Several witnesses before the committee expressed concern about current and foreseeable future crises around human resources, retaining talent and lack of job security among Canada’s museum staff. Nika Collison, executive director of the Haida Gwaii Museum, said that many positions are “grossly underpaid,” while Karen Bachmann, director of the Timmins Museum, confirmed that “most museums have lost or are losing their curators and experts.”

Succession issues also came up—with most large-museum directors in Canada now coming from abroad, and lots of younger talent heading overseas being identified as a problem. The Standing Committee also recommended that the Department of Canadian Heritage task the Canadian Conservation Institute with developing more training and mentorship programs, including ones like the UK’s Clore Leadership Programme and the United States’ Getty Leadership Institute, to retain and grow museum leadership skills in Canada.

But beyond “human infrastructure,” bricks-and-mortar physical infrastructure remained an urgent concern. “We know that about 72% of all the museums and galleries in Canada are 40 years old or more,” stated Cynthia White-Thornley, executive director of the Heritage Group at the Department of Canadian Heritage. “Many are starting to experience significant needs for upgrading of their infrastructure or for major repairs.” What’s more, “we don’t have a comprehensive survey of the physical state of all museums, nor of the state of all the artifacts.”

And in terms of digitization, the sector is also lagging severely. According to the report, less than two per cent of Canadian collections are currently digitized. Ottawa Art Gallery director and CEO Alexandra Badzak told the committee that copyright fees are an issue in this respect, and asked whether museums might one day enjoy the same copyright measures libraries do to facilitate digital sharing of collections. (In addition to Badzak, the art museum sector was also represented by comments from Heidi Reitmaier, executive director and CEO of the Museum of Contemporary Art Toronto, and Hank Bull, trustee of the Vancouver Art Gallery.)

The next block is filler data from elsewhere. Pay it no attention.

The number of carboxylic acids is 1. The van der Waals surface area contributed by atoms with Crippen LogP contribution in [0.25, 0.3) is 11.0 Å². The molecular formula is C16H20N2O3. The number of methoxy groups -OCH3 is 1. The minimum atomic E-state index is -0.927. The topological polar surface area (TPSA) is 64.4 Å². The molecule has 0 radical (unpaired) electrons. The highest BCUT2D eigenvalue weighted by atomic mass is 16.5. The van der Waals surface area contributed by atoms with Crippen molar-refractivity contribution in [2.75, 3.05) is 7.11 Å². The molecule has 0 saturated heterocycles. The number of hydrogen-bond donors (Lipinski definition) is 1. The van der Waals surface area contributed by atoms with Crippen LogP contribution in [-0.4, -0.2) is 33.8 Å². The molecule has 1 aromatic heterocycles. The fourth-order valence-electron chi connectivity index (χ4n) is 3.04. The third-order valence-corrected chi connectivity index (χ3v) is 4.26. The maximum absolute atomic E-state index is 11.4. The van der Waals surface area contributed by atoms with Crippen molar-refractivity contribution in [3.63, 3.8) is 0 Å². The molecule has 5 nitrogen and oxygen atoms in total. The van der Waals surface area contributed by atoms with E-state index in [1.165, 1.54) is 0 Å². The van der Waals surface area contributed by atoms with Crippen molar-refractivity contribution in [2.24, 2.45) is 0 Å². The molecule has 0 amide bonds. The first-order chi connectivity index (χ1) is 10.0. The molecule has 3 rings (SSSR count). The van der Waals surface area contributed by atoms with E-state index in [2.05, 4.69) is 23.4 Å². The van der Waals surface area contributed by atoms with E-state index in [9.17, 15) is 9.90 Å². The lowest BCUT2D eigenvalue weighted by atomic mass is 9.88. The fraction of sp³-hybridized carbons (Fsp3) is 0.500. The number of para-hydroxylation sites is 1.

Though some of the facts in the report are alarming, it was welcomed by the Canadian Museums Association as a way of moving the sector forward. “This Report is the most significant and historic milestone for Canadian museums since the National Museum Policy of 1972,” stated Jack Lohman, CMA Vice-President and Executive Director of the Royal BC Museum, in a release. (Also in recent weeks, the CMA requested a major increase of $85 million per year in federal programs that support museums. “These programs are out of date, seriously underfunded and do not meet the needs of today’s museums and galleries,” said John McAvity, CMA’s Executive Director.)

In total, the report “Moving Forward” makes 15 recommendations, all of which are summarized on pages one and two of the report. As for what’s next, Julie Dabrusin, chair of the committee, wrote, “Pursuant to Standing Order 109, the Committee requests that the government table a comprehensive response to this report.” The government has 120 days to respond.

Leah Sandals

Leah Sandals is a writer and editor based in Toronto. Her arts journalism has appeared in the Toronto Star, National Post and Globe and Mail, among other publications, and her creative work has been published in Prism, Room and Freefall. She can be reached via